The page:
It dawns on Matthew Yglesias that if border enforcement succeeded in driving up wages for the unskilled, some jobs wouldn't be economical to do anymore. But, he doesn't go far enough:
An early scene in "The Man Who Would Be King" takes place in the office of an English colonial administrator in India. To stay cool, he had a big fan over his head flapped by a servant via a string attached to the sitting servant's toe. That's pretty awesome! If wages weren't so damn high here in America, I could have my own Untouchable toe-fanning servant too, instead of having to use my boring, totally unawesome electric fan. I could impress all my friends. (Well, maybe not the friends I already have, but if I had enough servants, I could assign some of them to get me new friends who would be impressed.)
Think of all the other hundreds of millions of jobs that could be created in America if wages fell to 19th Century Indian levels!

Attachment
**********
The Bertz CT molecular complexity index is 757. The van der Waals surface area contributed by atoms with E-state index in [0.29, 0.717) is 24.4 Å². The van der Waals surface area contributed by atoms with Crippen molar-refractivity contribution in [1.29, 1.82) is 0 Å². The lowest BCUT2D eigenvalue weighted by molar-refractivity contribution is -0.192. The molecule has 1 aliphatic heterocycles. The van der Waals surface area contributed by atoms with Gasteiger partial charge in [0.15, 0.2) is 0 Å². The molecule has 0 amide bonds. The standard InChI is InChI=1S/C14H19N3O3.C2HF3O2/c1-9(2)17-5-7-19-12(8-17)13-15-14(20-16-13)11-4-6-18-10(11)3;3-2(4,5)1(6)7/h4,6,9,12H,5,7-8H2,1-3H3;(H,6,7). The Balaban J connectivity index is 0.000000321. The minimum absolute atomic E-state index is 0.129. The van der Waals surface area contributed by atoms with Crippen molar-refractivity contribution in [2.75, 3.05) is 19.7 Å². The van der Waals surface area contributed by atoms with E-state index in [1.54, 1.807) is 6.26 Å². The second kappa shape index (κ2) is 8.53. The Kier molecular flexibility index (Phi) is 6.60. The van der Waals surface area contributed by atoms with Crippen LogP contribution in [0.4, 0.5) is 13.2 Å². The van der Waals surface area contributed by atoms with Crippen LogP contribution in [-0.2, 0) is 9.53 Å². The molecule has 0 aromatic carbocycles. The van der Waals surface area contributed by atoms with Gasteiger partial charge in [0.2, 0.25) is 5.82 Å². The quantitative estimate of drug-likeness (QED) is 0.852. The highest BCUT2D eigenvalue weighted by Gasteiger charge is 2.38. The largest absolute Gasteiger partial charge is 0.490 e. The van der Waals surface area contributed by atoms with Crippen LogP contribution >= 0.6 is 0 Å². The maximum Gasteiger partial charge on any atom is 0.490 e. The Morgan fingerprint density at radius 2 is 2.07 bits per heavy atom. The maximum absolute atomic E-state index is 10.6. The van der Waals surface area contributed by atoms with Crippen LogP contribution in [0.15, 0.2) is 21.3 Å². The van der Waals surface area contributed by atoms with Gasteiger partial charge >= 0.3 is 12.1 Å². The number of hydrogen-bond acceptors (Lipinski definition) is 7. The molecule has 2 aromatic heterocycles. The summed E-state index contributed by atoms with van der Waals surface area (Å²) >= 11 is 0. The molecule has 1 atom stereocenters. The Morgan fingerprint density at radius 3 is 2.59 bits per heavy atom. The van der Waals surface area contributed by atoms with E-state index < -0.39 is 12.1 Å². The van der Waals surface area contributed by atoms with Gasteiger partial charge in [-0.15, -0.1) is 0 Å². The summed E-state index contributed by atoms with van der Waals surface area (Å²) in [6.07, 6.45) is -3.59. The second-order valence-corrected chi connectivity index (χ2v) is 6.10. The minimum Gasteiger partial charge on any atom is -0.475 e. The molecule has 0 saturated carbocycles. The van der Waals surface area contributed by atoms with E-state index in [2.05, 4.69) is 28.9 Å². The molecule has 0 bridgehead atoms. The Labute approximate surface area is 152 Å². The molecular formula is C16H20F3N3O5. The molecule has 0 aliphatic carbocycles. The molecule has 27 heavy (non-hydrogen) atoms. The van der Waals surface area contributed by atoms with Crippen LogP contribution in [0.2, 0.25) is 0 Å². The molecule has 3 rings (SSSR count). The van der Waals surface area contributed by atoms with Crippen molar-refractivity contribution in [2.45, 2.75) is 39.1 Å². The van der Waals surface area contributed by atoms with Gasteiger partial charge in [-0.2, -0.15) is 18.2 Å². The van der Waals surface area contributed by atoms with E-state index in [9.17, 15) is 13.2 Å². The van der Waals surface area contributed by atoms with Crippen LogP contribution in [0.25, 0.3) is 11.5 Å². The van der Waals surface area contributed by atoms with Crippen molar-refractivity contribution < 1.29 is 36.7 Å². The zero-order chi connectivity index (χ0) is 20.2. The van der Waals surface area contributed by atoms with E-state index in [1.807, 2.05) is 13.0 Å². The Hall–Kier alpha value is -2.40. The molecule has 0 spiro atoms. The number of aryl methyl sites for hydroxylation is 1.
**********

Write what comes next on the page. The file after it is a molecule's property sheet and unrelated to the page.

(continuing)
Of course, I couldn't actually afford to pay my toe-fanning flunky the full cost of what it would take for him and his family to live in America, but I believe the externalities of my servant's cost of living should be borne by the public at large, not by me. Thus, my worker's kids should get free schooling, the whole family should get free health care at the emergency room, his tenement should get fire and police protection, he should drive without car insurance, etc. Why shouldn't I cost shift my conveniences on to everybody else?